The American Congress, driven by political bitterness in the wake of the unsuccessful impeachment of President Donald Trump, might actually stop partisan bickering for a while. They might actually clamp down on the annual $400 billion in cyber-attacks on American businesses.
That is the hope of some Democratic and Republican members of Congress, with an area lawmaker among those sponsoring bi-partisan legislation to fight cyber-crime.
America Under Attack
“Cyber-attacks can be devastating for communities across our country, from ransom-ware attacks that can block access to school or medical records to cyber-attacks that can shut down electrical grids or banking services,” says United States Senator Maggie Hassan (D-New Hampshire).
Her Cyber-security State Coordinator Act would require every state has a cyber-security coordinator. The coordinator would work with all levels of government to prevent and respond to cyber-attacks.
“Cyber-security for state and local governments is just as important as federal cyber-security, and frequently, they lack the resources, technical know-how, and situational awareness to secure their systems,” said Senator Rob Portman (R-Ohio), a bill co-sponsor.
The Cyber-security State Coordinator Act would create a federal program named after the bill. It requires each state have a cyber-security coordinator. This person will have responsibility for working with all levels of government to prepare for, prevent and respond to cyber-attacks.
An Effort in the Lower House
In the United States House of Representatives, Congressman Andy Kim (D-New Jersey) has offered a bill called the Hact Act. It is legislation that would remove the immunity of foreign governments responsible for cyber-attacks.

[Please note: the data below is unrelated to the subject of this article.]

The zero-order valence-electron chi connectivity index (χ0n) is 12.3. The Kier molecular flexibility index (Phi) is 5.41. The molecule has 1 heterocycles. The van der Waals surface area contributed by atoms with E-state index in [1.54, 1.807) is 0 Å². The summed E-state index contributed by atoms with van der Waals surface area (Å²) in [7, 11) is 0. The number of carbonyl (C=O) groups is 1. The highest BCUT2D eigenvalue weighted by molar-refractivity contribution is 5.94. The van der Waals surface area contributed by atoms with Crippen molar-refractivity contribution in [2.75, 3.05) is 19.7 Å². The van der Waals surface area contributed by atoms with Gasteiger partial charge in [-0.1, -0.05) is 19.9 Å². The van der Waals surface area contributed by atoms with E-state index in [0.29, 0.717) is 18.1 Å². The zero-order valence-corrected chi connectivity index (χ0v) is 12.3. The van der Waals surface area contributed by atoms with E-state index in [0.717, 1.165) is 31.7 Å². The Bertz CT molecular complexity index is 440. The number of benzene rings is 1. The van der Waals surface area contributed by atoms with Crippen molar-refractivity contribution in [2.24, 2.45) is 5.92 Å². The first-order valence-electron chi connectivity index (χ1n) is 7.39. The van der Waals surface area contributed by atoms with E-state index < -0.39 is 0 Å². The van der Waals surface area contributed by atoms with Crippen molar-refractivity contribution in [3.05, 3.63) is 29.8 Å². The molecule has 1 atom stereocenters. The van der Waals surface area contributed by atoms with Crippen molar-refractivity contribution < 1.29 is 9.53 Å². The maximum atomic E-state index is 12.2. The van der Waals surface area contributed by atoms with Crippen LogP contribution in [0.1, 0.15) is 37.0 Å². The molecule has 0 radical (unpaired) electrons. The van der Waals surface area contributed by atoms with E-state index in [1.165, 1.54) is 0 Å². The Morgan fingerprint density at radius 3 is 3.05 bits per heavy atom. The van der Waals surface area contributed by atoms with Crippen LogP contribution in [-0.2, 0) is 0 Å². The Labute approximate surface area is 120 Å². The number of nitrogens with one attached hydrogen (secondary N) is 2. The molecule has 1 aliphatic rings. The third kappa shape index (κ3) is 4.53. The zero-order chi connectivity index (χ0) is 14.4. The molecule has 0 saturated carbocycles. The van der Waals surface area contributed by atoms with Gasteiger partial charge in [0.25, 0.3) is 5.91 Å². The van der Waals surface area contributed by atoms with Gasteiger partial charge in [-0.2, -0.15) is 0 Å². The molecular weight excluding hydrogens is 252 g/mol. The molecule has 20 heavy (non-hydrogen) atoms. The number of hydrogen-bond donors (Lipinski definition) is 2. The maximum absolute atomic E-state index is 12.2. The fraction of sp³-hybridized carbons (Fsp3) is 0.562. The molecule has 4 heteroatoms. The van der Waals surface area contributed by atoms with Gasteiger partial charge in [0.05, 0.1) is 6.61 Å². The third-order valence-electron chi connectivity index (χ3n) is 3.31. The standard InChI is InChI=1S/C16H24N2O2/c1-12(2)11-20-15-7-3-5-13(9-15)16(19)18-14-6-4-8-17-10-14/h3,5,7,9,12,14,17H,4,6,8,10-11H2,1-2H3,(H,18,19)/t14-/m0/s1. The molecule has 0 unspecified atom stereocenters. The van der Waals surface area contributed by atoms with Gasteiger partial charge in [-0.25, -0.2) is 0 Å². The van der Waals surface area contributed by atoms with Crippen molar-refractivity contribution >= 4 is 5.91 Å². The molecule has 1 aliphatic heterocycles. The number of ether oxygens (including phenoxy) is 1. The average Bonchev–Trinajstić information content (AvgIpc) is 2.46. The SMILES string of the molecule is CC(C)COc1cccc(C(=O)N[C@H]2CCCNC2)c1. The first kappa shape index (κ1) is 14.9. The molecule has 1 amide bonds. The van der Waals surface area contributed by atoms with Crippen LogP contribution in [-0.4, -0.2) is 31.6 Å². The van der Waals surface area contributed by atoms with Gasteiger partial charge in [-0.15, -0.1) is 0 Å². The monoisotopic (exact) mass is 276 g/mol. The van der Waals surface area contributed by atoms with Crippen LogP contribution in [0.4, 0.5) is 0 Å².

“The threat is real,” Kim said, “because we’re seeing people’s lives ruined and businesses endangered at the hands of foreign sponsored cyber-attacks. These attacks aren’t going away. What we see today is only the tip of iceberg.”
A cyber security expert says the proposals are good.
“We are very supportive of these bills,” said Kelvin Coleman, executive director of the National Cyber Security Alliance. He adds many Fortune 500 companies can protect themselves.
“But many Mom and Pop companies and smaller firms just don’t have the resources and often don’t know where to begin on this problem.” Coleman adds that, “We’ve known about it for a while, but ransom-ware is still a huge problem for businesses and organizations.”
Coleman warns the problem could dramatically expand over the next few years.
“Billions more new connected devices will be coming on line over the next five years,” according to Coleman.
Yes, Something Might Pass This Year
Congressman Kim said he believes these anti-cybercrime bills can pass this year. That’s even though most important bills usually don’t clear Congress and get signed into law in a presidential election year. Still, he says sometimes politicians can put blood feuds aside, at least for a while.
“We’ve shown,” he adds, “that when it comes to our own security and pushing back against these kinds of attacks, Congress can check out politics at the door and get the job done.”